Now that it's getting out of the Macintosh business and jumping into the Intel-compatible PC market, Power Computing has cut prices on its main Macintosh computer lines.
Under the terms of a deal struck earlier this week with Apple Computer (AAPL), Power has agreed to stop selling computers that run the Macintosh operating system by December 31, 1997. As a result, Power has discounted its current computers to clear them out before year end.
Ironically, Apple executives have said that low clone prices have undercut Apple's own marketing efforts and constitute one of the reasons Apple bought back the licensing rights from Power. Price cuts on systems from the other clone vendors are expected as well, as Apple has said that it will not extend its licensing agreements with those companies.
The PowerBase 240 line of computers have been reduced by $300. The basic desktop configuration PowerBase 240, which uses a 603e PowerPC processor, now sells for $1,299, while the mini-tower configuration starts at $1,399. Basic configurations of both computers include 16MB of RAM, a 2GB EIDE hard drive, 3 PCI slots, a software bundle, and a keyboard and mouse.
In addition, Power has discounted the PowerCenter Pro 240 systems by $100. The PowerCenter Pro comes with a 604e PowerPC processor running at 240 MHz, a 16X CD-ROM, a 2GB hard drive and 32MB of RAM in its base configuration. After the price cuts, the PowerCenter Pro desktop sells for $2,495 while the minitower sells for $2,595.
Power will continue to provide warranty support after its Macintosh license expires, the company said, while Apple will provide OS support.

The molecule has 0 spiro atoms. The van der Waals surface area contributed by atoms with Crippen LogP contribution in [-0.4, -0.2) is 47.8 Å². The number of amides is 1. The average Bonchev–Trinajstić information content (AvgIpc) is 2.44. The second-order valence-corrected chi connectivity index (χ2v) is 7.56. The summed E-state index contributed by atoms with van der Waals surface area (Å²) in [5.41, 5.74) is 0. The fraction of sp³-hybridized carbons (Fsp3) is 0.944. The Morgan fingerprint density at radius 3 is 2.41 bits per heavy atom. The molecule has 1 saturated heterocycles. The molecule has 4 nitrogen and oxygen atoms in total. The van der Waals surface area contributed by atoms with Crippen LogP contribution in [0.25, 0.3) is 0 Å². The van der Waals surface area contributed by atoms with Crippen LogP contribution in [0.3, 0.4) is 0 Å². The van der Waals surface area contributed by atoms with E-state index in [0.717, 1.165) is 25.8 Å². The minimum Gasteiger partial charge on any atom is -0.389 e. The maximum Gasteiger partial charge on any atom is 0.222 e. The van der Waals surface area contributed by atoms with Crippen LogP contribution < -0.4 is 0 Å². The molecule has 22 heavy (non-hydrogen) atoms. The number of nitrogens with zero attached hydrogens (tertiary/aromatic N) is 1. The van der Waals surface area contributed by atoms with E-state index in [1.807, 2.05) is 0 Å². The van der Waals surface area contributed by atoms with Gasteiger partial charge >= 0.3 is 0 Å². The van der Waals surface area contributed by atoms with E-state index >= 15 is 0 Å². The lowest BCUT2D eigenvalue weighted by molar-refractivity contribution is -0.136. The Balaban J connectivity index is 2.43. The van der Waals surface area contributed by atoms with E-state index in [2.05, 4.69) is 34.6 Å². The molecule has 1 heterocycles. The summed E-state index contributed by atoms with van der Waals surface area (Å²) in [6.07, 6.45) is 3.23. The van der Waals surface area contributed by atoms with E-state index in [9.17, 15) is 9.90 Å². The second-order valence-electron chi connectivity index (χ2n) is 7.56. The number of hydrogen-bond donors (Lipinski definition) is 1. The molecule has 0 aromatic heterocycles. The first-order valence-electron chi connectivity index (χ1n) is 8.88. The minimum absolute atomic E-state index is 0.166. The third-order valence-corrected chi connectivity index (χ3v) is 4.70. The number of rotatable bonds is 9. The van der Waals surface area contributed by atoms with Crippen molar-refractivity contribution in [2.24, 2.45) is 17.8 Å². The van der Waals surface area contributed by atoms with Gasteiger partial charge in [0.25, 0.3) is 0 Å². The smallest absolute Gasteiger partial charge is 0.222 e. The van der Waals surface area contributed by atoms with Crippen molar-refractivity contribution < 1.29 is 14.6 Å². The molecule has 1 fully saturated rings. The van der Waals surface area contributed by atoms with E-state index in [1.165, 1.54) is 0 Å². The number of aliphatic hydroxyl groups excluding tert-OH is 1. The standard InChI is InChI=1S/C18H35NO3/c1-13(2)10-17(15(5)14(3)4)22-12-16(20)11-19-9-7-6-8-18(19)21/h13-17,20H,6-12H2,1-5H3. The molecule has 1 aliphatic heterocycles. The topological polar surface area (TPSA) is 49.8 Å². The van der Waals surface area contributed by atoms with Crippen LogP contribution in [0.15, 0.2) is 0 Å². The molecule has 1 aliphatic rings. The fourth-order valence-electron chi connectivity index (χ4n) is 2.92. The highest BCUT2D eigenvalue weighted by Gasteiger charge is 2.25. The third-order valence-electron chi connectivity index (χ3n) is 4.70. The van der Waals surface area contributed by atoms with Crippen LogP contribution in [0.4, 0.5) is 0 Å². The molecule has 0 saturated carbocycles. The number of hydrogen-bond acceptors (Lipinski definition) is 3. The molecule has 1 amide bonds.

Although the Power discounts will put price pressure on Apple, the overall effect will be temporary, said Chris LeTocq, an analyst at Dataquest. "There will be general inventory closing-out sales, but you're looking at a subsection of the market," he said. "Apple has some hot hardware," he added.
Discounts are likely from other clone vendors such as Umax Computer and Motorola, LeTocq added, but should have less effect. Both companies had smaller market shares than Power. Apple has yet to agree to give these companies ongoing OS support too.
Apple on Tuesday announced that it would buy various assets of Power Computing for $100 million. Under the deal, Apple obtained Power's Macintosh license and the right to recruit certain Power employees, among other considerations. In return, Power surrendered its rights to make Macintosh clones beginning January 1, 1998. Power in the future will only make computers based on Intel technology.